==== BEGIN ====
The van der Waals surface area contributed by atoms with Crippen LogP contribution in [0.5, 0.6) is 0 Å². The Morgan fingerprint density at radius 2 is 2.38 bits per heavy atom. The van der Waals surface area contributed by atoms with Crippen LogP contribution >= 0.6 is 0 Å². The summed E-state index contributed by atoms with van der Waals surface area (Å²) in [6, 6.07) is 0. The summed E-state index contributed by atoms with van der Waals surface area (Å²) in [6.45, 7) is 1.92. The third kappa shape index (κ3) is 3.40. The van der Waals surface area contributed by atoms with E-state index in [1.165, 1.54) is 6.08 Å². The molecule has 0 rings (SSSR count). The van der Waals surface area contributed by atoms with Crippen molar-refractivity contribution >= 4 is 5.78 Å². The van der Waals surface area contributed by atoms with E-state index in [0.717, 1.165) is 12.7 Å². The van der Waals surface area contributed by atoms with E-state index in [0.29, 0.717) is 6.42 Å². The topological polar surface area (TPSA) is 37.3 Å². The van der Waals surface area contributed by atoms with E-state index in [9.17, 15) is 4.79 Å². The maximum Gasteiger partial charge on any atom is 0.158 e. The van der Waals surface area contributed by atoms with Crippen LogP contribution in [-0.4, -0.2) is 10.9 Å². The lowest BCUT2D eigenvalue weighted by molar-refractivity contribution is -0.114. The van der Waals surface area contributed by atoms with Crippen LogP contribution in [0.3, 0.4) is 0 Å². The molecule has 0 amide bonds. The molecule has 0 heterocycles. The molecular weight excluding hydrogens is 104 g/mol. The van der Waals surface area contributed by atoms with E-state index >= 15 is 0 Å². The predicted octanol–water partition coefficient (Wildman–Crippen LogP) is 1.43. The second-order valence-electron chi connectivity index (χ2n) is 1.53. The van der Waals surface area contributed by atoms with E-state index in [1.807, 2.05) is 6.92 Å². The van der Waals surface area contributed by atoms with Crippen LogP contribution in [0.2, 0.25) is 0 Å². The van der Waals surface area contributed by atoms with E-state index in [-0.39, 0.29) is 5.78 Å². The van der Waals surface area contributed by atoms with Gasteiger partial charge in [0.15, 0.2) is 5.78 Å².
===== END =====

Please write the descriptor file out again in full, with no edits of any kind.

The van der Waals surface area contributed by atoms with Crippen LogP contribution in [0.5, 0.6) is 0 Å². The Morgan fingerprint density at radius 2 is 2.38 bits per heavy atom. The van der Waals surface area contributed by atoms with Crippen LogP contribution >= 0.6 is 0 Å². The summed E-state index contributed by atoms with van der Waals surface area (Å²) in [6, 6.07) is 0. The summed E-state index contributed by atoms with van der Waals surface area (Å²) in [6.45, 7) is 1.92. The third kappa shape index (κ3) is 3.40. The van der Waals surface area contributed by atoms with E-state index in [1.165, 1.54) is 6.08 Å². The molecule has 0 rings (SSSR count). The van der Waals surface area contributed by atoms with Crippen molar-refractivity contribution >= 4 is 5.78 Å². The van der Waals surface area contributed by atoms with E-state index in [0.717, 1.165) is 12.7 Å². The van der Waals surface area contributed by atoms with E-state index in [0.29, 0.717) is 6.42 Å². The topological polar surface area (TPSA) is 37.3 Å². The van der Waals surface area contributed by atoms with E-state index in [9.17, 15) is 4.79 Å². The maximum Gasteiger partial charge on any atom is 0.158 e. The van der Waals surface area contributed by atoms with Crippen LogP contribution in [-0.4, -0.2) is 10.9 Å². The lowest BCUT2D eigenvalue weighted by molar-refractivity contribution is -0.114. The van der Waals surface area contributed by atoms with Crippen LogP contribution in [0.3, 0.4) is 0 Å². The molecule has 0 amide bonds. The molecule has 0 heterocycles. The molecular weight excluding hydrogens is 104 g/mol. The van der Waals surface area contributed by atoms with E-state index >= 15 is 0 Å². The predicted octanol–water partition coefficient (Wildman–Crippen LogP) is 1.43. The second-order valence-electron chi connectivity index (χ2n) is 1.53. The van der Waals surface area contributed by atoms with E-state index in [1.807, 2.05) is 6.92 Å². The van der Waals surface area contributed by atoms with Crippen LogP contribution in [0.2, 0.25) is 0 Å². The van der Waals surface area contributed by atoms with E-state index in [-0.39, 0.29) is 5.78 Å². The van der Waals surface area contributed by atoms with Gasteiger partial charge in [0.15, 0.2) is 5.78 Å².